Shooting from the hip, I think maybe stop trying to be a content producer and a media producer unless they're willing to go all in on it and actually create a media arm with people that are tasked with just doing media and that is their specialty and it's something that they're going to own. What happened with a lot of the brands was they said one of two things: We're either going to sponsor a bunch of creators—which I think is probably the future, is figuring out how do you get ambassadors and how do you do it at low cost and how do you do it organically, I think that's really the way to do it. But a lot of brands took the opposite view and said, we can do a better job, we’re going to do this ourselves and we're not going to have to pay anyone to do it. And that's how we got the hundred podcasts that have exploded and come and gone. In just the five years since we've started our podcast, we've literally been through three waves of podcasts.
They either have to go all in on it or not do it at all and just let the creators create and then figure out how to make that viable. Because there's so many brands that have spent hundreds of thousands of dollars just by trying to dip a toe in the water and thinking that it's easy.
This has actually been really informative, for me personally. These are really good points.
The Canadian said some smart things! I'll be damned.
The unfortunate thing is that it has probably never been harder. Because everyone is trying to be a creator. The amount of competition is so high. All of these platforms have nothing but options for what videos or what podcasts or what article to filter up to the top. And that means that the amount of work that has to go into it is astounding, is astronomical. We went from seven videos per week that took us about 20 minutes each to edit and growing like crazy, to one video per week and only growing at half the rate. One video per week that takes eight hours to edit, so three times more work for half the results.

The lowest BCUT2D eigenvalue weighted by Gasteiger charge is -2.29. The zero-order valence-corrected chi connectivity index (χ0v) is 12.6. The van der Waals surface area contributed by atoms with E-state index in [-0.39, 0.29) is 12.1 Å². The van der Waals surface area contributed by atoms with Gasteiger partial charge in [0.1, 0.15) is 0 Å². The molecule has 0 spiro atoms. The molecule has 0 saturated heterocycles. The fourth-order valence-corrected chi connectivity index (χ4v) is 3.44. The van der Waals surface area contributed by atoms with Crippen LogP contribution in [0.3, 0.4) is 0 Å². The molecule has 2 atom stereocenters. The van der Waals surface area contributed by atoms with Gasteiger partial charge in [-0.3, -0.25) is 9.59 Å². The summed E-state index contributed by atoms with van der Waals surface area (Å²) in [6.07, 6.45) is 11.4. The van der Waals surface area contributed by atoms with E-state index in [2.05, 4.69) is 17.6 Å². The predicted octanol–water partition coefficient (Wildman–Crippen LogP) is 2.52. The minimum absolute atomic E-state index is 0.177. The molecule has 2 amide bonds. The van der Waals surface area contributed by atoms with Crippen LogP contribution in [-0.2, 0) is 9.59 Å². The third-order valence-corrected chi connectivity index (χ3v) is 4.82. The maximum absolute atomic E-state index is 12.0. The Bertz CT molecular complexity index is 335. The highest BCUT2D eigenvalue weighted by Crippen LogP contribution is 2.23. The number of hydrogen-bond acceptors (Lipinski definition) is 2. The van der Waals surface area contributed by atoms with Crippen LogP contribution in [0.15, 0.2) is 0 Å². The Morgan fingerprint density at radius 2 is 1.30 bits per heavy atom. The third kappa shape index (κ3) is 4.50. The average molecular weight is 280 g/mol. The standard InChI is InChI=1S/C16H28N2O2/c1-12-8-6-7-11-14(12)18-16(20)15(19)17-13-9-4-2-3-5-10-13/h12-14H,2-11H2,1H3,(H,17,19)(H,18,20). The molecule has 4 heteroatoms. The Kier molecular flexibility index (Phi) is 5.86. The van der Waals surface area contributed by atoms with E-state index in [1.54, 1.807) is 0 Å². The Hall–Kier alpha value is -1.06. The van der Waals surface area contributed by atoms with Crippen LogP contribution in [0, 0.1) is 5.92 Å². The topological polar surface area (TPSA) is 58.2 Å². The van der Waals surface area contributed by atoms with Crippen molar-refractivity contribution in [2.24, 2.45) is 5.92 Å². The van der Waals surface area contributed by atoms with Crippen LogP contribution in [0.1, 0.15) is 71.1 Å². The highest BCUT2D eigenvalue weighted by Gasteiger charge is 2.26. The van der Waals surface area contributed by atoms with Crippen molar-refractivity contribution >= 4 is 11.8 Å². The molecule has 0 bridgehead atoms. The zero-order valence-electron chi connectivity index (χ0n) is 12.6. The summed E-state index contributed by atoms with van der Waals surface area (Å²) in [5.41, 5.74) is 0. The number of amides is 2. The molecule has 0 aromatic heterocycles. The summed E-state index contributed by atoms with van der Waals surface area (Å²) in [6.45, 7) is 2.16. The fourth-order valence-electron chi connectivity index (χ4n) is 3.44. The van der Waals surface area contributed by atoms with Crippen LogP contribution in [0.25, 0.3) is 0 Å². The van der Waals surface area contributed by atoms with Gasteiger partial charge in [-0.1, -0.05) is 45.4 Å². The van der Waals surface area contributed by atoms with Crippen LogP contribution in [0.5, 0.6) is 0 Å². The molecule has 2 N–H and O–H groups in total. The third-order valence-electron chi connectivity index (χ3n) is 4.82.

It's hard out there right now.
Aside from triathlon, another sport I follow is CrossFit, which seems to be facing the same revolution. Same sponsor challenges, same challenges for the size of the sport. And amusingly, the channel most similar to Eric and Paula’s ‘slice of athlete life with amazing scenery’ is TeamRichey, not even a channel featuring a pro athlete, but a couple is what we in tri would call age groupers, living a lifestyle around their sport, sharing ups and downs, travel, and keeping it light. And also selling high end quality merch (HSTL). On the back end of a pandemic when most everyone is on the struggle bus now and again, relatability is important.
This was very helpful to have some insight into how brands are benefitting or rather, not-benefitting, from investing into content on all of these platforms. I’ve been following most of these channels for years, and the major difference between athletes/creators who are successful/prolific, is they have savvy for producing quality “high production” value content. But most pros can’t afford their own videographer, obviously, so they make a few videos, and peter out... but if brands understood the value of these athletes, and would support them, even a “limited series” run of 6-8 episodes leading up to an event would be awesome, but extremely time-consuming and expensive, and not much of a benefit in the short term for brands if their products don’t sell. I am curious about the predominantly game-based streamer Twitch, because their Creators just flip on “Streaming” and go, high production value is not a concern, because the fans eat it up. Wouldn’t it be amazing if we could put some pro triathletes in front of gamers??? That could be life-altering, and cheap, just “day in the life” content... I think it’s worth investigating. In the mean time, I’ll keep buying Hed wheels, TTL gear, and follow Holly Charles on IG in between shooting slots on IG for Triathlonish.:)